All band members wrote songs and sang lead and backup vocals for their debut album, Moby Grape (1967).[8] Mosley, Lewis, and Spence generally wrote alone, while Miller and Stevenson generally wrote together. In 2003, Moby Grape was ranked at number 121 in Rolling Stone's "500 Greatest Albums of All Time".[15] Noted rock critic Robert Christgau listed it as one of the 40 "Essential Albums of 1967".[16] In 2008, Spence's song "Omaha", from the first Moby Grape album, was listed as number 95 in Rolling Stone's "100 Greatest Guitar Songs of All Time". The song was described as follows:

On their best single, Jerry Miller, Peter Lewis and Skip Spence compete in a three-way guitar battle for two and a quarter red-hot minutes, each of them charging at Spence's song from different angles, no one yielding to anyone else."[17]

The Mantra-Rock Dance promotional poster featuring Moby Grape

In a marketing stunt, Columbia Records immediately released five singles at once, and the band was perceived as being over-hyped.[8] This was during a period in which mainstream record labels heavily promoted what were then considered counter-cultural music genres. The record was critically acclaimed and fairly successful commercially, with the Move covering the album's "Hey Grandma" (a Miller-Stevenson composition) on their self-titled first album. More recently, "Hey Grandma" was included in the soundtrack to the 2005 Sean Penn-Nicole Kidman film, The Interpreter, as well as being covered in 2009 by the Black Crowes, on Warpaint Live. Spence's "Omaha" was the only one of the five singles to chart,[dubiousdiscuss] reaching number 88 in 1967.[16] Miller-Stevenson's "8:05" became a country rock standard (covered by Robert Plant,[18] Guy Burlage, and others).

One of Moby Grape's earliest major onstage performances was the Mantra-Rock Dance — a musical event held on January 29, 1967, at the Avalon Ballroom by the San Francisco Hare Krishna temple. At the event Moby Grape performed along with the Bhaktivedanta Swami, founder of the International Society for Krishna Consciousness, beat poet Allen Ginsberg, and fellow rock bands Grateful Dead and Big Brother and the Holding Company donating proceeds to the temple.[19][20] The group appeared at the Monterey Pop Festival on June 17, 1967.[21] Due to legal and managerial disputes, the group was not included in the D.A. Pennebaker-produced film of the event, Monterey Pop. Moby Grape's Monterey recordings and film remain unreleased, allegedly because Katz demanded one million dollars for the rights.[14] According to Lewis, "[Katz] told Lou Adler they had to pay us a million bucks to film us at the Monterey Pop Festival. So instead of putting us on Saturday night right before Otis Redding, they wound up putting us on at sunset on Friday when there was nobody in the place."[22]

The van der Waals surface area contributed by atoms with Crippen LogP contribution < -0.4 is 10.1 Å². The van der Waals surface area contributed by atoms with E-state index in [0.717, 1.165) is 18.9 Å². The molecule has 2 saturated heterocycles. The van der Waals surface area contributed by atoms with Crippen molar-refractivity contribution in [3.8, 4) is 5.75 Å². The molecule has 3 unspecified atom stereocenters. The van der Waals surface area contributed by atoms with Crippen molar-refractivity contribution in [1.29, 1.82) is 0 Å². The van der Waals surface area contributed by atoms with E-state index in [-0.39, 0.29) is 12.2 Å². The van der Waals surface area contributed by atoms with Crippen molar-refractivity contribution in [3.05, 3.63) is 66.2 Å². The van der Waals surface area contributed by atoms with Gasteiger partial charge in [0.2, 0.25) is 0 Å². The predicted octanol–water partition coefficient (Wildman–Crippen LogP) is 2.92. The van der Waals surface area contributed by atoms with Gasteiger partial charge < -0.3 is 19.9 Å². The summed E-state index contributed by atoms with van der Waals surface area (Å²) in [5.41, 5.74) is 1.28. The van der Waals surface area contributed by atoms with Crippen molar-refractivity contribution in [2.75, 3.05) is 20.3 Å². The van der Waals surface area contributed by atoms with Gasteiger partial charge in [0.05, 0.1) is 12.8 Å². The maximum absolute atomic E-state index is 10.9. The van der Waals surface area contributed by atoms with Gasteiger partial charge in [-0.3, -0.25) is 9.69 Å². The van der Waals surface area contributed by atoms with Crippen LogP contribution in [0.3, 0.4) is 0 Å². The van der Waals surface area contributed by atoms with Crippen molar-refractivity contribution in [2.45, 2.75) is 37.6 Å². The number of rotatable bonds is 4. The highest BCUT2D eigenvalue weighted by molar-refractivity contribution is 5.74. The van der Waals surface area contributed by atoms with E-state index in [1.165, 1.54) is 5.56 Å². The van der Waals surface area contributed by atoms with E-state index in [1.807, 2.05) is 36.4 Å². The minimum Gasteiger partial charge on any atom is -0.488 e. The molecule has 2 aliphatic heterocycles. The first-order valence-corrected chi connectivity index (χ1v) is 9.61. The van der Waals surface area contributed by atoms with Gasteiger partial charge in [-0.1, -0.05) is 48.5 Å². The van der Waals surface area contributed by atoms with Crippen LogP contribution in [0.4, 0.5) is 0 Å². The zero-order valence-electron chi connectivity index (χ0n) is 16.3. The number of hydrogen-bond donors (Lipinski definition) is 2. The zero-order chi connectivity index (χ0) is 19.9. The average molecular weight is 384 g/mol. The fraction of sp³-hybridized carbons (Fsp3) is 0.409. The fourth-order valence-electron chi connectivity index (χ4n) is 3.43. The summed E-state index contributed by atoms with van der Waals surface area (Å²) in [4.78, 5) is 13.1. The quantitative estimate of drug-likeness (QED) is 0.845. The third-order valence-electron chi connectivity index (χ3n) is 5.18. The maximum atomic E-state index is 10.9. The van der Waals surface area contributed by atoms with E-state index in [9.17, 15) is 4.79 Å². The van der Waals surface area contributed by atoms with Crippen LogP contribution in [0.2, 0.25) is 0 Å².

The Moby Grape footage was shown in 2007 as part of the 40th anniversary celebrations of the film. Miller recalled that Laura Nyro was given Moby Grape's original position opening for Redding, "because everybody was arguing. Nobody wanted to play first and I said that would be fine for me."[23] In addition to the marketing backlash, band members found themselves in legal trouble for charges (later dropped) of consorting with underage girls, and the band's relationship with their manager rapidly deteriorated.


The second album, Wow/Grape Jam, released in 1968,[8] was generally viewed as a critical and commercial disappointment, even though the album charted at No. 20 on the Billboard Pop Albums charts, partially due to the special low price double-album packaging. The album included the track "Just Like Gene Autry, a Foxtrot", a tribute to the big band era which was tracked to only be played back properly at the speed of 78 RPM.[8] The Grape Jam LP was one of loose, improvised studio jams with outside musicians. Also in 1968, the band contributed to the soundtrack of the movie The Sweet Ride,[24] and appeared, credited,[25] in the film.

The band was also introduced to a wide group of UK listeners in 1968 through the inclusion of "Can't Be So Bad", from the Wow album, on the sampler album The Rock Machine Turns You On (CBS).

But, amidst this success, troubled times plagued the band when founding member Spence began abusing LSD, which led to increasingly erratic behavior. According to Miller: "Skippy changed radically when we were in New York. There were some people there (he met) who were into harder drugs and a harder lifestyle, and some very weird shit. And so he kind of flew off with those people. Skippy kind of disappeared for a little while. Next time we saw him, he had cut off his beard, and was wearing a black leather jacket, with his chest hanging out, with some chains and just sweating like a son of a gun. I don't know what the hell he got a hold of, man, but it just whacked him. And the next thing I know, he axed my door down in the Albert Hotel.[26] They said at the reception area that this crazy guy had held an ax to the doorman's head."[14] After spending time in the infamous Tombs jail in New York, Spence was committed to New York's Bellevue Hospital, where he spent six months under psychiatric care.